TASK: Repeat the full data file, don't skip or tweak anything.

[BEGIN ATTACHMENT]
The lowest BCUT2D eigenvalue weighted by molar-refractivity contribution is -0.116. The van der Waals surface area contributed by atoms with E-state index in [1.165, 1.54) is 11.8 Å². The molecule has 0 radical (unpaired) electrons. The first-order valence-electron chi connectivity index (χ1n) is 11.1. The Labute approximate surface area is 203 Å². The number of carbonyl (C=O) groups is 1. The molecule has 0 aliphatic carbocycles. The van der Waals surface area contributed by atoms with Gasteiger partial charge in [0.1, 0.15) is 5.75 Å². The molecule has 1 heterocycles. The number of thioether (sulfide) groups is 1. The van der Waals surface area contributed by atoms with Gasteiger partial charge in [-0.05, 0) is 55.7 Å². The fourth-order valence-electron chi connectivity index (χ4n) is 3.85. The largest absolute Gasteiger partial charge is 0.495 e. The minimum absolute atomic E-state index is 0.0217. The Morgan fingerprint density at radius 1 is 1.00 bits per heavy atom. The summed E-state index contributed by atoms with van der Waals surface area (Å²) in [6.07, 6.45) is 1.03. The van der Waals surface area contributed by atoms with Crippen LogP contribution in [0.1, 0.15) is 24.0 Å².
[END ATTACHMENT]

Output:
The lowest BCUT2D eigenvalue weighted by molar-refractivity contribution is -0.116. The van der Waals surface area contributed by atoms with E-state index in [1.165, 1.54) is 11.8 Å². The molecule has 0 radical (unpaired) electrons. The first-order valence-electron chi connectivity index (χ1n) is 11.1. The Labute approximate surface area is 203 Å². The number of carbonyl (C=O) groups is 1. The molecule has 0 aliphatic carbocycles. The van der Waals surface area contributed by atoms with Gasteiger partial charge in [0.1, 0.15) is 5.75 Å². The molecule has 1 heterocycles. The number of thioether (sulfide) groups is 1. The van der Waals surface area contributed by atoms with Gasteiger partial charge in [-0.05, 0) is 55.7 Å². The fourth-order valence-electron chi connectivity index (χ4n) is 3.85. The largest absolute Gasteiger partial charge is 0.495 e. The minimum absolute atomic E-state index is 0.0217. The Morgan fingerprint density at radius 1 is 1.00 bits per heavy atom. The summed E-state index contributed by atoms with van der Waals surface area (Å²) in [6.07, 6.45) is 1.03. The van der Waals surface area contributed by atoms with Crippen LogP contribution in [0.1, 0.15) is 24.0 Å².